Childhood trauma can have a profound impact on a child’s development, behavior, ability to cope with normal stress, and future mental and physical health. Thanks to the groundbreaking CDC-Kaiser Permanente Adverse Childhood Experiences (ACE) Study, more and more people recognize the significance of childhood trauma as it relates to adult health and well-being. By fostering resilience skills, we can help children heal from physical, emotional, or sexual trauma, and abandonment, and increase their odds for a healthy adulthood.
Trauma, the brain, and behavior
Trauma can derail a child’s brain development in many ways that affect behavior. An overactivated amygdala, the fear center of the brain, leads to anxiety, difficulty calming down, impulsive responses, feeling unsafe, and sleeping problems. When the fear center is overactivated, a child may feel threatened or react impulsively to a situation where no threat exists. They may also feel overly anxious well after a threatening experience.
An under activated anterior cingulate cortex, the brain’s emotional regulation center, affects managing emotions.
An underdeveloped prefrontal cortex, the thinking center of the brain, causes children to have difficulties with thinking, learning, and impulse control.
Changes in the brain from trauma make the stress response system (fight, flight, or freeze reactions) activate longer and more often than normal. When this happens, behaviors can include sudden and prolonged aggression, explosive or emotional outbursts, and destruction, as well as withdrawal. These anti-social behaviors are the child’s way of showing that their feelings of fear, stress, or discomfort have reached a point where they are no longer able to cope. Negative coping behaviors, such as yelling, hitting, or throwing things, become self-destructive as the child grows, and lead to conflict and crisis in the home, in school, and in the community.
Healing and resilience
There is hope for children who have experienced trauma, and that is through fostering resilience. Resilience, or the ability to overcome serious hardship, is a key factor in a child’s capacity to heal from trauma and grow into a healthy adult. Resilience skills can help calm the brain’s fear center and activate its thinking center, redirecting the body to make a healthier response to stress triggers.
These skills can be taught to children from an early age to support their development, as well as to support healing for youth experiencing the behavioral and emotional symptoms of trauma. Resilience education is also a part of many outpatient counseling or inpatient therapy programs.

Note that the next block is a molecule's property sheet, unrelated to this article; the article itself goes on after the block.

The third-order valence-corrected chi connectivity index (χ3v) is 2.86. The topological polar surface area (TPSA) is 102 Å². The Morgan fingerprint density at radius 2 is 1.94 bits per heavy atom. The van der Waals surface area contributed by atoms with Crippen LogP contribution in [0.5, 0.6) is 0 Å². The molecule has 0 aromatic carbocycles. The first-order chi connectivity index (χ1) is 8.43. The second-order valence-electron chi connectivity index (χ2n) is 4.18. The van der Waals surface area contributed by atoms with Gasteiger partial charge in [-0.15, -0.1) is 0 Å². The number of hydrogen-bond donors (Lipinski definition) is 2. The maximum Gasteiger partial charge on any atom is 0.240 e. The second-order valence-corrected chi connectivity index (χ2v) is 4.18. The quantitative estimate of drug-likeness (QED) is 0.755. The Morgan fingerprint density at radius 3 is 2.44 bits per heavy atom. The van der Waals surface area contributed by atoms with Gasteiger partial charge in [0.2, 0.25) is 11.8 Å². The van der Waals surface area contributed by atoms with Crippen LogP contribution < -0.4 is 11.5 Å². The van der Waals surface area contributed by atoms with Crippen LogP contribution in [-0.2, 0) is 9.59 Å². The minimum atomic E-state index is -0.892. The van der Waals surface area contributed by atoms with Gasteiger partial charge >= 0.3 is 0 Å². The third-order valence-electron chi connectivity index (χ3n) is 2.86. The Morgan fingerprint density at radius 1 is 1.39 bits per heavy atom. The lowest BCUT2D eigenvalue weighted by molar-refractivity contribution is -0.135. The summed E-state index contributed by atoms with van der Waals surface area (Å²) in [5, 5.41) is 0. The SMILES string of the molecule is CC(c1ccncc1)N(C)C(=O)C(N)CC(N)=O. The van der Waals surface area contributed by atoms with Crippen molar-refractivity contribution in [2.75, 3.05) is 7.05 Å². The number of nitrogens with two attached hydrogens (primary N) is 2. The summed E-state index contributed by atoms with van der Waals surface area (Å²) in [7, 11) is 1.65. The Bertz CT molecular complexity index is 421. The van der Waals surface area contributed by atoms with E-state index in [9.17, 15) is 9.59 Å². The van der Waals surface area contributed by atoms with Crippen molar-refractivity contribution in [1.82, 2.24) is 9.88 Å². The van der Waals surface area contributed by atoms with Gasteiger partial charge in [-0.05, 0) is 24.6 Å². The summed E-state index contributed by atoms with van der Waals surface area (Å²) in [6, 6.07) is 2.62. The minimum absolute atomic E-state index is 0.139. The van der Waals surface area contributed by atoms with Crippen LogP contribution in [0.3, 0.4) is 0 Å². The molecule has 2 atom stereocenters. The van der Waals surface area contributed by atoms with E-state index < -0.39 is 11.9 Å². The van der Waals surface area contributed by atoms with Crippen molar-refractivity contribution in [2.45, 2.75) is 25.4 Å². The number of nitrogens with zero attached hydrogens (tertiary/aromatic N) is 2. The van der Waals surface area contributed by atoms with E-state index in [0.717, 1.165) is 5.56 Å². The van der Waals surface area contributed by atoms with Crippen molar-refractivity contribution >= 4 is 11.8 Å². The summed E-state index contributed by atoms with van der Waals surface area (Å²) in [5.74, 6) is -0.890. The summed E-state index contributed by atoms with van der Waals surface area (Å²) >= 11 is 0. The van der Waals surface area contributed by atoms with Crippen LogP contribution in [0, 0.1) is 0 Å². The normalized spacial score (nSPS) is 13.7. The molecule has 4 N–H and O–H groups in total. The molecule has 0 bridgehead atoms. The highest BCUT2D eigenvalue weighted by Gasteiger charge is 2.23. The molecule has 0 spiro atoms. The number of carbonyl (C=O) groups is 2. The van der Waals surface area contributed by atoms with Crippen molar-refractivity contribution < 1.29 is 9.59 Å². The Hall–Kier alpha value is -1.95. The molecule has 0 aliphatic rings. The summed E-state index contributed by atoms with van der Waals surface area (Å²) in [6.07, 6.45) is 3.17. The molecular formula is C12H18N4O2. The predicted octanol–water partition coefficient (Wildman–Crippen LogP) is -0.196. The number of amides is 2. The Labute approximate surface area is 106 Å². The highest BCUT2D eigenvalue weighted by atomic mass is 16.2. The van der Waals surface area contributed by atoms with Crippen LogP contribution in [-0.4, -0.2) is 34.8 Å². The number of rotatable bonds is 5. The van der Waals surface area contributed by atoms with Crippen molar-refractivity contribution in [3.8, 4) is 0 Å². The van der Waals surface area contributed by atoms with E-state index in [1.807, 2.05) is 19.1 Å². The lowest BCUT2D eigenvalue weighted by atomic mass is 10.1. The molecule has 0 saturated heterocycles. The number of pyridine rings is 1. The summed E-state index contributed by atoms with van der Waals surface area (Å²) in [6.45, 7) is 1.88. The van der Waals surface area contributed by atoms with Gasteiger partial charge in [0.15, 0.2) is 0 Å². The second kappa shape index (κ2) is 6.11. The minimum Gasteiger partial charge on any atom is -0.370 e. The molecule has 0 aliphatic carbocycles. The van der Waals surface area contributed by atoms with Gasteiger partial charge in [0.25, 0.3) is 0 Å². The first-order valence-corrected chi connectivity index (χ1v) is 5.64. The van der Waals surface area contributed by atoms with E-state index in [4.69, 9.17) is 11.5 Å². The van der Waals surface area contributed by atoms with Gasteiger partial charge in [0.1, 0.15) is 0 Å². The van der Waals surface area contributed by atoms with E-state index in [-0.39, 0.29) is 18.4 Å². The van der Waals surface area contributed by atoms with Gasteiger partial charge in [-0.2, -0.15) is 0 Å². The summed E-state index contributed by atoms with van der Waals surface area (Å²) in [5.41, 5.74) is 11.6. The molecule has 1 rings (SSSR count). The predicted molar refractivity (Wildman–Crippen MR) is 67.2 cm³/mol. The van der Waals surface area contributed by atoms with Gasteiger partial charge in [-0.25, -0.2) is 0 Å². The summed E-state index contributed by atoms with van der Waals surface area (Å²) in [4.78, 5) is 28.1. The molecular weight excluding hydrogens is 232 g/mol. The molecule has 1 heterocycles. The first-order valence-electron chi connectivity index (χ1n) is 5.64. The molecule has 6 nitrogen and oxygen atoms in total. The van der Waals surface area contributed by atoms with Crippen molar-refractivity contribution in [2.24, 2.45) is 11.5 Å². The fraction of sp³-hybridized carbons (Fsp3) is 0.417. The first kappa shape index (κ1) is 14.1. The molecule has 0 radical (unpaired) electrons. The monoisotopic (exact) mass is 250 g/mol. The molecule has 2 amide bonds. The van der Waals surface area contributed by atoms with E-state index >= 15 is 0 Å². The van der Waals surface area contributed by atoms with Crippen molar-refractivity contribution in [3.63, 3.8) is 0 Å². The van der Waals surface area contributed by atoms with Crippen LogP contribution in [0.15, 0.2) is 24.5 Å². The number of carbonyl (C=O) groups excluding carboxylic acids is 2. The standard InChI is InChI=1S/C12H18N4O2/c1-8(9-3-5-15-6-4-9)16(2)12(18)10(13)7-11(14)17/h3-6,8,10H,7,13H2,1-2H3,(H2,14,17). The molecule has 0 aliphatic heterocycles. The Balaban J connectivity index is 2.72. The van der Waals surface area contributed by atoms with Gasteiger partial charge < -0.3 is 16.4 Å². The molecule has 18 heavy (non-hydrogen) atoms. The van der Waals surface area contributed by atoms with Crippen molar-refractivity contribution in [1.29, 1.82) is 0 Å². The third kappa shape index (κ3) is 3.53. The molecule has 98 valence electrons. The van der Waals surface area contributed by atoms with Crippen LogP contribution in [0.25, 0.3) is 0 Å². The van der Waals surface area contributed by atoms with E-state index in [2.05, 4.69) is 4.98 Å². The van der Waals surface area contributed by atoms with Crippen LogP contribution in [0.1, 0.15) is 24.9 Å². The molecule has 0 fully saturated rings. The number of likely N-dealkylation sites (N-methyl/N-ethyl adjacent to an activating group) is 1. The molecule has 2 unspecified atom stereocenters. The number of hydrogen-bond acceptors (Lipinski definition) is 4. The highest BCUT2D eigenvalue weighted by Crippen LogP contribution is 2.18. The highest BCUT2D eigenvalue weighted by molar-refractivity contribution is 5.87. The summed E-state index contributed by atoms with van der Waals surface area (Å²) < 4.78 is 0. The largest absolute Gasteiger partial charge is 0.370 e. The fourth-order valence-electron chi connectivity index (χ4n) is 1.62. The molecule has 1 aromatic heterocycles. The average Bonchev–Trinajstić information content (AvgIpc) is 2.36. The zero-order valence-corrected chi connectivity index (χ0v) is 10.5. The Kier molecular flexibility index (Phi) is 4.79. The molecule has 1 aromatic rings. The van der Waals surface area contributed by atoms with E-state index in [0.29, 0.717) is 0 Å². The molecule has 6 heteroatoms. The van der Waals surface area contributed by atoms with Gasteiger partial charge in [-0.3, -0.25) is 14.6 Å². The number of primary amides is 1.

“At Red River Youth Academy, we use a variety of trauma-informed, evidence-based practices designed to increase resiliency and reduce maladaptive trauma responses,” said Scott Keeton, M.A., LPC-S, Clinical Director at the psychiatric residential facility. “We use practices such as trauma-focused cognitive behavioral therapy (TFCBT), eye movement desensitization and reprocessing (EMDR), and traditional CBT. These therapies can help reduce aggression, defiance, fighting, impulsive behaviors, and self-harm, and improve parent-child communications.”
Fostering resilience in children is essential to limiting long-term damage and planting the seeds for future well-being. Elements such as self-regulation, problem-solving skills, and supportive relationships with caring adults, all boost a child’s resilience and give them the ability to overcome trauma, adversity, tragedy, and other significant sources of stress, instead of being broken by them.
In the coming weeks, we will share ideas you can use to help children build resilience and overcome life’s challenges for a healthy future.
The content of this article is for informational purposes only. The content is not intended to substitute for professional mental health advice, diagnosis, or treatment. Always seek the advice of your psychiatrist, psychologist, licensed mental health professional, or other qualified health provider with any questions you may have regarding a mental health condition.
Harvard University Center on the Developing Child https://developingchild.harvard.edu/resources/
American Psychological Association https://www.apa.org/helpcenter/resilience
Substance Abuse and Mental Health Services Administration https://www.samhsa.gov/homelessness-programs-resources/hpr-resources/childhood-resilience
National Scientific Council on the Developing Child. Excessive Stress Disrupts the Architecture of the Developing Brain: Working Paper 3. Updated Edition (2005/2014). http://developingchild.harvard.edu/wp-content/uploads/2005/05/Stress_Disrupts_Architecture_Developing_Brain-1.pdf
Journal of the American Medical Association. Neuroscience, molecular biology, and the childhood roots of health disparities: Building a new framework for health promotion and disease prevention. By Shonkoff, J. P., Boyce, W. T., & McEwen, B. S. (2009). https://jamanetwork.com/journals/jama/article-abstract/184019
Experimental Neurology. Corticotropin-releasing hormone (CRH) downregulates the function of its receptor (CRF1) and induces CRF1 expression in hippocampal and cortical regions of the immature rat brain. By Brunson, K. L., Grigoriadis, D. E., Lorang, M. T., & Baram, T. Z. (2002). https://www.ncbi.nlm.nih.gov/pmc/articles/PMC2930769/